Movie Review - "Captain Phillips"

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Movie Review - "Captain Phillips"

 

 

This highly suspenseful movie features a great story, terrific acting, and several important themes. A good subtitle might be, "Vermont Yankee Meets Somali Terrorists." The role of Vermont Yankee is played by Tom Hanks with great subtlety: he not only sounds like a Vermonter but he also behaves like one -- laconic, blunt, and neighborly, even when he is being held by a terrorist gang.

The story is compelling: a crew of Americans is trying to sail a giant freighter through pirate-infested waters off the Horn of Africa. They know the area is dangerous; they drill for terrorist attacks -- and then they are attacked. The pirate attack happens early in the film, at which point the pace of the action accelerates and never slows down until the end. This is a movie that barely gives the viewer time to breathe.

The most interesting aspect of the Americans confrontation with terrorism is its asymmetry, especially after the hijacked freighter is joined by three US Navy ships, including an aircraft carrier, and a team of Navy SEALs. In contrast, the pirates arrive on a fishing boat and two small motor launches. Nantucketers will recognize all of these boats. The pirates' pursuit of the freighter even reminds one of a whaling hunt -- little boats chasing giant prey.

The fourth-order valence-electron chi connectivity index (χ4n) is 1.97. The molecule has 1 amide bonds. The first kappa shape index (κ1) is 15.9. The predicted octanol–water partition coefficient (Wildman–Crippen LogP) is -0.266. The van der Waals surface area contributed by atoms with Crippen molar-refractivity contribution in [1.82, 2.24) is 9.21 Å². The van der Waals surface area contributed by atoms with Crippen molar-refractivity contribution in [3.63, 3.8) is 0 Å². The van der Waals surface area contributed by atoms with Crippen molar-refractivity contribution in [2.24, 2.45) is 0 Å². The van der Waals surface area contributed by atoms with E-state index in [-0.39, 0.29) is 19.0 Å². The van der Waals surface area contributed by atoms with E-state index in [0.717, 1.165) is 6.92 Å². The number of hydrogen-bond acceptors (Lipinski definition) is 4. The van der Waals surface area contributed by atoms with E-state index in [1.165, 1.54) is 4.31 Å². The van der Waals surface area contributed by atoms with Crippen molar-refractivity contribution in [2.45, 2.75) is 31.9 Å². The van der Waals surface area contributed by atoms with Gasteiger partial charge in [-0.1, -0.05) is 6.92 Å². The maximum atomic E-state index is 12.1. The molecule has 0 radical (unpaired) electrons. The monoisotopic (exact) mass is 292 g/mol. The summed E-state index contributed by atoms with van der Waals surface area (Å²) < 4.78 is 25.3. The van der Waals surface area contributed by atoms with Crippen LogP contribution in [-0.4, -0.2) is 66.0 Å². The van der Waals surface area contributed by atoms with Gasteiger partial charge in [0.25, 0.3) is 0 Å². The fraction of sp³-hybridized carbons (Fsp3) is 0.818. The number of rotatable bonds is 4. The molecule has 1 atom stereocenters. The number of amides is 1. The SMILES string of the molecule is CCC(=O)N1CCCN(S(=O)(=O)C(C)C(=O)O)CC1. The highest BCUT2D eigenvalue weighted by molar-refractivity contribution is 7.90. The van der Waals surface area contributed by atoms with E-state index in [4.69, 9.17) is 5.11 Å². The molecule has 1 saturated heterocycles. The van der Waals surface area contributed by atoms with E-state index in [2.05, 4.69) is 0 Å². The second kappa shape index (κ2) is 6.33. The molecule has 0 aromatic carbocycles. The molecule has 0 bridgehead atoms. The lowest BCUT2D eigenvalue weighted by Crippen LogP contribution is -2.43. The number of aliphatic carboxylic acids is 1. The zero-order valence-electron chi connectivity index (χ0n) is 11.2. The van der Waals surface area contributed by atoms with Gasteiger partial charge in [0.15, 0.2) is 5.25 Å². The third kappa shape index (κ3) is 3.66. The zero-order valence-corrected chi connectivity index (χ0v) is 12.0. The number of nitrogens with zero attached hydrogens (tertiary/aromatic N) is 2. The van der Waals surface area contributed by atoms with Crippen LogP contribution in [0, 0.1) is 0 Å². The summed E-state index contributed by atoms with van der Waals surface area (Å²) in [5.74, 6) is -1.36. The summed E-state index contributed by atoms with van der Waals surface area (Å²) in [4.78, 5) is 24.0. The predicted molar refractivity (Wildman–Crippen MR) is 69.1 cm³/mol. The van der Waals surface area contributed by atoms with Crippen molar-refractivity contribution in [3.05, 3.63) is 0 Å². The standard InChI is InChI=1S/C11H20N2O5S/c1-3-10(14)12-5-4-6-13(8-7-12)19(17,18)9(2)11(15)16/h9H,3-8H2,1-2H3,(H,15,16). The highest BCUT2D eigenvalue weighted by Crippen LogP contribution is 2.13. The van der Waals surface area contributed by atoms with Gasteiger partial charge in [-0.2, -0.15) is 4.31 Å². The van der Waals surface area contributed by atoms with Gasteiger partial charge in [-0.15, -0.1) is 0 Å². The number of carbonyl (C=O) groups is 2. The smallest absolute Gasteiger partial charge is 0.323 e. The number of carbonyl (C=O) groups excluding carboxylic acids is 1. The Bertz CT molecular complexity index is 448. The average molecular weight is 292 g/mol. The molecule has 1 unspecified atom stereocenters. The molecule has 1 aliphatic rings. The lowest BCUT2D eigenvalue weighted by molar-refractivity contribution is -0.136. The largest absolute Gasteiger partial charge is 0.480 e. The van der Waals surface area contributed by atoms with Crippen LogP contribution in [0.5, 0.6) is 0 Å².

The asymmetry of the contest between the Americans and the terrorists is also reflected in the difficulty experienced by the large and well-armed Navy ships in tracking down and capturing their prey. All this weaponry, technology, and expense is stymied for most of the movie by a handful of pirates.

It may not auger well for the next crew captured by pirates that the Navy shows no hesitation in lying: their plan is clearly to kill or capture all of the terrorists. Offers to negotiate are only a ruse aimed at buying time for snipers to get into position. As a training film for pirates, the message here is simple: kill all your captives, take the money, and run. Let's hope Somali priates aren't going to the movies.

A powerful segment of the film is the sequence that unfolds when the pirates and Captain Phillips are crammed into a small lifeboat. The film does an excellent job of communicating the claustrophic sense of several men wedged into a small space for an extended period. If you suffer from a fear of being trapped in a small space, this would be a great time to top up your popcorn and soda.

The best performances are delivered by the actors in the roles of the pirates: young, afraid to disappoint their bosses, desperate to prove themselves, and unwilling to trust their captives.

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